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Sunday, December 12, 2010

Iron Mike

                                                   A Story of Transformation
I just caught the last half of an interview with Mike Tyson on the Larry King Show on TV.  It was so interesting to see a living example of someone who has achieved tremendous internal change.  He is quite open about himself and his personal attitudes.  But his changes are also apparent in his demeanor---how he interacted with Larry King, his tone of voice, body language and, of course, in his verbal responses.  He seemed transparent to me, meaning he was genuine and sincere.  I felt the truth in his answers to the questions.  It is worthy of mention, I think, that listening to a person who is simply being straightforward can be fascinating.  After the show, I saw on the Internet many tweets attesting to the same experience I had.

As he is now, I would describe Mike Tyson as a humble, thoughtful, man with inner strength and  a commitment to his own personal development.  Yet, if you review his history, you will see that at this point, he is an example of tremendous transformation.  In his history is great success very early in life (heavyweight champ at age 20), breaking the rules (biting the ears of an opponent), breaking the law (convicted of rape and imprisoned for 3 years), and lots of other violent, outrageous, behavior as well as drinking and drugging abusively and enduring tragedy (the death of his child).  He talked about knowing that he needs "structure" and routine in his life.  This is very telling to a therapist as it indicates a piece of his early development that didn't go well (or some other kind of deficit), and explains some of his acting-out behavior. (Most healthy adults can provide their own structure, internally.) But what is encouraging is that he has identified this, and is now able to design his life in such a way that he has the optimal chance of functioning well and in a healthy manner.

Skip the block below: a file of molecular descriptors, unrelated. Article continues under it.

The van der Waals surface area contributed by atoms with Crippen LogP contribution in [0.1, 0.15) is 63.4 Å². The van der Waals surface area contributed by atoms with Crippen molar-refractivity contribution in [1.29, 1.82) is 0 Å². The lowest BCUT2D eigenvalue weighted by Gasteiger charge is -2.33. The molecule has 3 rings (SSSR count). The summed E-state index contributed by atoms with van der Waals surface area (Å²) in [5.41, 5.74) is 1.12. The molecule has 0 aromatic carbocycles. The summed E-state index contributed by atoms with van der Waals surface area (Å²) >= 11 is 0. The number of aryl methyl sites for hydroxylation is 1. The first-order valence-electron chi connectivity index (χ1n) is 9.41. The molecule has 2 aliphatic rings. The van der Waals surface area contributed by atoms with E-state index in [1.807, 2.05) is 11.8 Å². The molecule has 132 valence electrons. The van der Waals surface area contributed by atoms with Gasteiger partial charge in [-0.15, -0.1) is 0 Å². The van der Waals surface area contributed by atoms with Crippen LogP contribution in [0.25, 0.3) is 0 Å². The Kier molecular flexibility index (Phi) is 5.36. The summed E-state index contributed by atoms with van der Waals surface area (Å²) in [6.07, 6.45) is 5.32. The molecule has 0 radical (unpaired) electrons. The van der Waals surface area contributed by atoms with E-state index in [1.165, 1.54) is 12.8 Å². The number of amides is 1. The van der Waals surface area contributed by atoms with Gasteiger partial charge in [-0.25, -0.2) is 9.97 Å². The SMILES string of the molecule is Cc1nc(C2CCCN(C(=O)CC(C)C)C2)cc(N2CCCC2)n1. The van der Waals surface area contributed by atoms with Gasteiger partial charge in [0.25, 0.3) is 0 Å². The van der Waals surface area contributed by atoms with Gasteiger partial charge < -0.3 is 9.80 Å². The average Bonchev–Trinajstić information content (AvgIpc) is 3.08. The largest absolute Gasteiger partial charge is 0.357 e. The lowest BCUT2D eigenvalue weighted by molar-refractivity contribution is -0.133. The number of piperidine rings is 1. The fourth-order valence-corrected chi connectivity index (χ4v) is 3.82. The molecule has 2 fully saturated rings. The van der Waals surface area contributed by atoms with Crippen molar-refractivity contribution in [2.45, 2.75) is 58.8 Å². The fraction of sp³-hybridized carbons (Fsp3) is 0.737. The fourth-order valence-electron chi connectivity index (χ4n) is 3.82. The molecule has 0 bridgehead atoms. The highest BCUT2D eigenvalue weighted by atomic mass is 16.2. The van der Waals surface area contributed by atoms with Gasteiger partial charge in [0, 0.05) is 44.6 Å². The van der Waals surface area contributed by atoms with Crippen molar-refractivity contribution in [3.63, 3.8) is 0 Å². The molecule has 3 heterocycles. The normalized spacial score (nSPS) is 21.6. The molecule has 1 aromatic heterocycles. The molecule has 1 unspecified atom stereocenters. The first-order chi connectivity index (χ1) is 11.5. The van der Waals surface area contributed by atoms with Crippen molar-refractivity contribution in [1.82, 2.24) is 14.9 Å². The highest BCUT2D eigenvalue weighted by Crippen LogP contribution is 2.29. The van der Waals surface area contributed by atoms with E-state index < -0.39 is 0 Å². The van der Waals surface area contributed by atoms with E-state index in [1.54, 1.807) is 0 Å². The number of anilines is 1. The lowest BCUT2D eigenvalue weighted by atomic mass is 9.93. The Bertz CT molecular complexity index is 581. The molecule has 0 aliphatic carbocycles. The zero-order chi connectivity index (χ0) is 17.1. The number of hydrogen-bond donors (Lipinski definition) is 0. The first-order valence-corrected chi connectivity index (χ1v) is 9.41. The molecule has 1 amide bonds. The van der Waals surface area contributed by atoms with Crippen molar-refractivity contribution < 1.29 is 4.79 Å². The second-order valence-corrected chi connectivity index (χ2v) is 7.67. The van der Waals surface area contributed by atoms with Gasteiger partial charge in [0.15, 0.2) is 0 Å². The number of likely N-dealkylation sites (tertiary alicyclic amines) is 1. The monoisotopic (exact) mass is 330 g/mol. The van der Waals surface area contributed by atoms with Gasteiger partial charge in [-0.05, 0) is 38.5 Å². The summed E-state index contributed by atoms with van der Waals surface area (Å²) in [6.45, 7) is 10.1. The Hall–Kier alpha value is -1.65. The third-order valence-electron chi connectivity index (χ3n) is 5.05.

As he is now, he seemed to be simple in his expectations of life.  I am sure that he lives well, based on the earnings and acclaim that he built in his early, fabulously successful, career. Yet, he declared that he feels lucky to be alive and grateful.  His belief is that he should enter into life fully and energetically as long as he lives.  His optimistic view is revealed in his belief that stupendous things can happen to a person if they enter into living wholeheartedly.  He has managed to change a penchant for aggression and violence into an ability to protect himself good-naturedly by joking, being direct, and fending off intrusiveness or insults in a non-provocative manner.  The humility I mentioned earlier is evidenced in his declaration that he is in no position to judge others and that he doesn't.

Mike Tyson is a public figure so you can easily find out more about him if my observations have you intrigued.  But I propose that the wonderful value of watching this interview and, I would imagine any others that have taken place in recent years, is an opportunity to see an example of an evolving individual.

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